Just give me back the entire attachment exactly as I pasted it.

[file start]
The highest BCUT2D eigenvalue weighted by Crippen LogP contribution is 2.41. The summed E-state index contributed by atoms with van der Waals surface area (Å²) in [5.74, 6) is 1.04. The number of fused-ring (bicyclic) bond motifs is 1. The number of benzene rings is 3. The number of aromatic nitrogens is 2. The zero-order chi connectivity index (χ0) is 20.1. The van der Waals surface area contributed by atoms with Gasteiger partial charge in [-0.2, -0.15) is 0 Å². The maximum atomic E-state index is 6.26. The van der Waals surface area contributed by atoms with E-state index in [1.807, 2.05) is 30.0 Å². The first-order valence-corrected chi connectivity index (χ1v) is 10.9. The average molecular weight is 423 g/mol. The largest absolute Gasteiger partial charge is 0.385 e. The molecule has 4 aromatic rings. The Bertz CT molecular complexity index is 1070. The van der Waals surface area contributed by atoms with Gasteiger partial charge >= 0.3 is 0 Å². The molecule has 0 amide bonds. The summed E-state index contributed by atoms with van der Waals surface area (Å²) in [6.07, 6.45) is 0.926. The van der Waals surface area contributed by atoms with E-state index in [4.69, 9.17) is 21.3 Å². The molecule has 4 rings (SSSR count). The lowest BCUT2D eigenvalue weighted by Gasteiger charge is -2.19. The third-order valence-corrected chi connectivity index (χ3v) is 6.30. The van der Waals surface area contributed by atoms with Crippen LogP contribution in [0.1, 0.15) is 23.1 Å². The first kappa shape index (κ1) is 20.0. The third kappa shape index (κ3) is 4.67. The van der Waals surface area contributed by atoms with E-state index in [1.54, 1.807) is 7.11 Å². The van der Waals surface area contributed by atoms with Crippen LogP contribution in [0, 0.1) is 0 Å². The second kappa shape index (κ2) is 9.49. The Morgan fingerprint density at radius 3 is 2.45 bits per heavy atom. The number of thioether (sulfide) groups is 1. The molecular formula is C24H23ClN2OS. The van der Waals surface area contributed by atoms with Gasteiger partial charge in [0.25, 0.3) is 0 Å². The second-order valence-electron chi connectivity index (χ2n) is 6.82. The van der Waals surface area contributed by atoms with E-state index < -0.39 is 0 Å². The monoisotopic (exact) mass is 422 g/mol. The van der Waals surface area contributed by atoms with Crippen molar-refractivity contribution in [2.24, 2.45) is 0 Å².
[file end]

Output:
The highest BCUT2D eigenvalue weighted by Crippen LogP contribution is 2.41. The summed E-state index contributed by atoms with van der Waals surface area (Å²) in [5.74, 6) is 1.04. The number of fused-ring (bicyclic) bond motifs is 1. The number of benzene rings is 3. The number of aromatic nitrogens is 2. The zero-order chi connectivity index (χ0) is 20.1. The van der Waals surface area contributed by atoms with Gasteiger partial charge in [-0.2, -0.15) is 0 Å². The maximum atomic E-state index is 6.26. The van der Waals surface area contributed by atoms with E-state index in [1.807, 2.05) is 30.0 Å². The first-order valence-corrected chi connectivity index (χ1v) is 10.9. The average molecular weight is 423 g/mol. The largest absolute Gasteiger partial charge is 0.385 e. The molecule has 4 aromatic rings. The Bertz CT molecular complexity index is 1070. The van der Waals surface area contributed by atoms with Gasteiger partial charge >= 0.3 is 0 Å². The molecule has 0 amide bonds. The summed E-state index contributed by atoms with van der Waals surface area (Å²) in [6.07, 6.45) is 0.926. The van der Waals surface area contributed by atoms with E-state index in [4.69, 9.17) is 21.3 Å². The molecule has 4 rings (SSSR count). The lowest BCUT2D eigenvalue weighted by Gasteiger charge is -2.19. The third-order valence-corrected chi connectivity index (χ3v) is 6.30. The van der Waals surface area contributed by atoms with Crippen LogP contribution in [0.1, 0.15) is 23.1 Å². The first kappa shape index (κ1) is 20.0. The third kappa shape index (κ3) is 4.67. The van der Waals surface area contributed by atoms with E-state index in [1.54, 1.807) is 7.11 Å². The van der Waals surface area contributed by atoms with Crippen LogP contribution in [0, 0.1) is 0 Å². The second kappa shape index (κ2) is 9.49. The Morgan fingerprint density at radius 3 is 2.45 bits per heavy atom. The number of thioether (sulfide) groups is 1. The molecular formula is C24H23ClN2OS. The van der Waals surface area contributed by atoms with Gasteiger partial charge in [0.25, 0.3) is 0 Å². The second-order valence-electron chi connectivity index (χ2n) is 6.82. The van der Waals surface area contributed by atoms with E-state index < -0.39 is 0 Å². The monoisotopic (exact) mass is 422 g/mol. The van der Waals surface area contributed by atoms with Crippen molar-refractivity contribution in [2.24, 2.45) is 0 Å².